Simplicity Is The Ultimate Sophistication

This statement has been attributed variously to Leonardo Da Vinci, Steve Jobs, and Clare Boothe Luce among others.  Whoever said it originally, Richard Feynman (1918-1988) lived it.

Richard Feynman-Wikipedia Public Domain

Feynman was a theoretical physicist at the California Institute of  Technology (Caltech).  He was a leading proponent in the field of quantum electrodynamics (QED).

  • QED describes how light and matter interact.
    • It is the first theory to achieve complete agreement between quantum mechanics and Einstein’s theory of special relativity.

Richard Feynman was a co-recipient of the Nobel Prize For Physics in 1965.  In part, his award was in recognition of what looked like a series of doodles he drew that became Feynman_Diagram_of_Electron-Positron_Annihilation_v2_GNU License_Free_CC3.0known as Feynman Diagrams. (Here illustrating an electron-positron annihilation.)

He used these to visualize the behavior of sub-atomic particles.  The diagrams are a simplified representation of what otherwise could be expressed only in a highly complex, abstract formula that is difficult to understand and to apply.

Although “simplified,” the diagrams have become a standard tool of physicists for calculating probability amplitudes in theoretical particle physics, exemplifying the power of simplicity.

Simplicity is the essence of the insight we addressed in Not All Wandering Minds Are Lost.

The Great Explainer

Feynman was no ivory tower intellectual.  He would mix it up with nearly anyone.  It was common to see him wandering around the floors of other departments avidly engaged with students or other professors concerning their fields of study. One of his favorite pastimes was challenging colleagues to explain any idea they were working on or teaching, whatever it happened to be, using only simple terminology that could be understood by a novice.

He was known “The Great Explainer” for his uncanny ability to articulate even the most complex ideas, such as quantum physics, in a clear, straightforward way that nearly anyone could comprehend.

The Feynman Technique

Richard Feynman created the mental model that came to be known as the Feynman Technique.  It is an effective tool to improve your grasp of current information, to learn new information, to retain information, or to study for a test.  Beyond that, the technique

is helpful in identifying gaps in your knowledge or comprehension.  It is also useful if you are teaching yourself a subject or pondering a topic that is complex or highly nuanced.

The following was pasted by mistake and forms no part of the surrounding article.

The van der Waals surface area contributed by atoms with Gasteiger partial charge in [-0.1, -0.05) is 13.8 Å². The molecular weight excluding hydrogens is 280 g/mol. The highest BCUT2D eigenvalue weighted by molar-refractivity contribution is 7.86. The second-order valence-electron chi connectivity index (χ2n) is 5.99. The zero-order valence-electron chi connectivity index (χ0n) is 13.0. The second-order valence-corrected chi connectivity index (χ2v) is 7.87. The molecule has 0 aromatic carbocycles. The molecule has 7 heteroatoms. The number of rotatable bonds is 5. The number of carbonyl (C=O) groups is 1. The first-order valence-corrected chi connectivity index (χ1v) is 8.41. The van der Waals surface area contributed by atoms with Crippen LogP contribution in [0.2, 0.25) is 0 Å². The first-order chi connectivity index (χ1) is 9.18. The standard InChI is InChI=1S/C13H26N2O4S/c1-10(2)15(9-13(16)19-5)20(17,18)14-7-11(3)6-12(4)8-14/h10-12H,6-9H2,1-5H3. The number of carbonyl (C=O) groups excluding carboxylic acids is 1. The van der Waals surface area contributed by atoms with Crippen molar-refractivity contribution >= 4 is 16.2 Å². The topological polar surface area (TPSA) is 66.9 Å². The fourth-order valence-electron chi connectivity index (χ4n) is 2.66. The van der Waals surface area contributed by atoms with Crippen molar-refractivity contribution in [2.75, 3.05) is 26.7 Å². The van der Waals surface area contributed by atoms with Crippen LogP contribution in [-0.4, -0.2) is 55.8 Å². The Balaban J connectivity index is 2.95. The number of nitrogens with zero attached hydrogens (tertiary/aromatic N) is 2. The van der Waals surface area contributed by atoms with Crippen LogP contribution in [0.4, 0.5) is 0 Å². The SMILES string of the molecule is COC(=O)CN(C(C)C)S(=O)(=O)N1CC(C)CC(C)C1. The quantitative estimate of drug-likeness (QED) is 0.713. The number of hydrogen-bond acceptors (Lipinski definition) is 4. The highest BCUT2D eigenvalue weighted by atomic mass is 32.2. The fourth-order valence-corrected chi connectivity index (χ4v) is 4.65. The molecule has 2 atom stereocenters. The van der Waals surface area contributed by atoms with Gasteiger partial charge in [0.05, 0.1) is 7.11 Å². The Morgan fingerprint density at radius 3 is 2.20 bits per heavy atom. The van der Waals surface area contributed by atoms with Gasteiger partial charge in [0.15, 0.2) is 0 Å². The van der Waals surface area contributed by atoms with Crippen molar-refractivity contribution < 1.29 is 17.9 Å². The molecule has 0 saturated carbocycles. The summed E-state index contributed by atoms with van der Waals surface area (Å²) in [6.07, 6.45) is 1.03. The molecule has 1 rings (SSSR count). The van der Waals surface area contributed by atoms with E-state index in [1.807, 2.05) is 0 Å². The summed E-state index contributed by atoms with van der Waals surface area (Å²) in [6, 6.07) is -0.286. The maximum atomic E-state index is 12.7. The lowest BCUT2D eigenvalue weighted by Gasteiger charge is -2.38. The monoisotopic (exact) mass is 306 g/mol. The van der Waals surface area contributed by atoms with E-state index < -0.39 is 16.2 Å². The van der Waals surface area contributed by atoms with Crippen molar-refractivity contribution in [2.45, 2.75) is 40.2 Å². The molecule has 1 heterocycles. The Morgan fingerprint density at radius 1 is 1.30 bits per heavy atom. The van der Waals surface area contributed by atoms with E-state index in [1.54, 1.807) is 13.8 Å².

The Four Steps Of The Feynman Technique

  • #1 Identify A Topic & Begin Studying It
    • Write down what you know about your topic.
    • Add new information as you learn about it.
  • #2 Simulate Teaching Your Topic To A Classroom Of Childrenmegan-soule-250672
    • Prepare your lesson plan with the substance and order of what you will teach.
    • Deliver your lesson observing the following standards:
      • Use plain, simple language…no jargon.
      • Make what you say brief and to the point.
      • Accompany your content with context, so it is both meaningful and memorable.
  • #3 Identify The Gaps In Your Knowledge
    • Discover what you don’t know, a crucial step toward true learning & retention.
      • Look for the logical gaps and missing details in your lesson plan.
      • Identify anything that is vague or could be subject to more than one interpretation.
    • Go back to your source material to review, re-learn, or research further, as necessary to fill in the gaps.
    • Repeat #2 and #3 until the gaps are eliminated, and then move on to #4.
  • #4 Reorganize & Simplify Your Presentation Further
    • Purge wordy or confusing language, no paraphrasing source materials…use your original language to convey the lesson plan.
    • Use analogies to tell a story.
    • Prioritize the items of information you present with an eye toward maximizing both the attention and the comprehension of your audience.
    • Practice your delivery until it flows naturally.

If you would like a brief refresher on the Feynman Technique, from time to time, check out this video.


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